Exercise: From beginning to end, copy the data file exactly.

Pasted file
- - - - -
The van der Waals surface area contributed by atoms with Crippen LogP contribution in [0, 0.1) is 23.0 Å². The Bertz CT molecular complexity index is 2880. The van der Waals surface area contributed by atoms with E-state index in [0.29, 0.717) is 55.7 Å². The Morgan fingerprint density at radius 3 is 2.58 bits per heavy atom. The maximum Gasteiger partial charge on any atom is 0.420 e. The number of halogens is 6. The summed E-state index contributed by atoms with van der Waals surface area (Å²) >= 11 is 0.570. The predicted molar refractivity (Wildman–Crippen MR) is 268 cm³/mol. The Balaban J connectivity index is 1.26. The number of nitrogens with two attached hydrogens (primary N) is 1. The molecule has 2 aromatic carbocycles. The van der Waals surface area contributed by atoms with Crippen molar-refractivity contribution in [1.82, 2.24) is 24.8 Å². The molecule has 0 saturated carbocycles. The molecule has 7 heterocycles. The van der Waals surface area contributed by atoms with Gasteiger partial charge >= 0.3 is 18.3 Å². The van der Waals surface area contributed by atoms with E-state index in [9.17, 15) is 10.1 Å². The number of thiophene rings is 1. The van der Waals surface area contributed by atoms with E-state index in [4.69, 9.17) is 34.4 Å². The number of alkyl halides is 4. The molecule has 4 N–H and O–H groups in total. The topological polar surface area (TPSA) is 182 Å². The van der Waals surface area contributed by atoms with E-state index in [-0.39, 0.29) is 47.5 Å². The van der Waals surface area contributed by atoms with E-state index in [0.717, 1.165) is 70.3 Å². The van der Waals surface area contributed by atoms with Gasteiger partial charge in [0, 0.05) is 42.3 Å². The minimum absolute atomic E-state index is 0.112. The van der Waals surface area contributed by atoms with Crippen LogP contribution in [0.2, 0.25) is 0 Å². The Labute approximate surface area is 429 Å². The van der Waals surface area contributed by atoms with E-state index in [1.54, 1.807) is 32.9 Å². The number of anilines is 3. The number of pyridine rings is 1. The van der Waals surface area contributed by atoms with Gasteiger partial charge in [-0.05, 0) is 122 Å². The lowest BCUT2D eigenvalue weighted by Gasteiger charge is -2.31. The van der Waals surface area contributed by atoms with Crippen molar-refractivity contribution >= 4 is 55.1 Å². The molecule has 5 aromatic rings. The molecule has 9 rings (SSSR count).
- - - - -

The van der Waals surface area contributed by atoms with Crippen LogP contribution in [0, 0.1) is 23.0 Å². The Bertz CT molecular complexity index is 2880. The van der Waals surface area contributed by atoms with E-state index in [0.29, 0.717) is 55.7 Å². The Morgan fingerprint density at radius 3 is 2.58 bits per heavy atom. The maximum Gasteiger partial charge on any atom is 0.420 e. The number of halogens is 6. The summed E-state index contributed by atoms with van der Waals surface area (Å²) >= 11 is 0.570. The predicted molar refractivity (Wildman–Crippen MR) is 268 cm³/mol. The Balaban J connectivity index is 1.26. The number of nitrogens with two attached hydrogens (primary N) is 1. The molecule has 2 aromatic carbocycles. The van der Waals surface area contributed by atoms with Crippen molar-refractivity contribution in [1.82, 2.24) is 24.8 Å². The molecule has 0 saturated carbocycles. The molecule has 7 heterocycles. The van der Waals surface area contributed by atoms with Gasteiger partial charge >= 0.3 is 18.3 Å². The van der Waals surface area contributed by atoms with E-state index in [9.17, 15) is 10.1 Å². The number of thiophene rings is 1. The van der Waals surface area contributed by atoms with E-state index in [4.69, 9.17) is 34.4 Å². The number of alkyl halides is 4. The molecule has 4 N–H and O–H groups in total. The topological polar surface area (TPSA) is 182 Å². The van der Waals surface area contributed by atoms with E-state index in [-0.39, 0.29) is 47.5 Å². The van der Waals surface area contributed by atoms with E-state index in [0.717, 1.165) is 70.3 Å². The van der Waals surface area contributed by atoms with Gasteiger partial charge in [0, 0.05) is 42.3 Å². The minimum absolute atomic E-state index is 0.112. The van der Waals surface area contributed by atoms with Crippen LogP contribution in [0.2, 0.25) is 0 Å². The Labute approximate surface area is 429 Å². The van der Waals surface area contributed by atoms with E-state index in [1.54, 1.807) is 32.9 Å². The number of anilines is 3. The number of pyridine rings is 1. The van der Waals surface area contributed by atoms with Gasteiger partial charge in [-0.05, 0) is 122 Å². The lowest BCUT2D eigenvalue weighted by Gasteiger charge is -2.31. The van der Waals surface area contributed by atoms with Crippen molar-refractivity contribution >= 4 is 55.1 Å². The molecule has 5 aromatic rings. The molecule has 9 rings (SSSR count).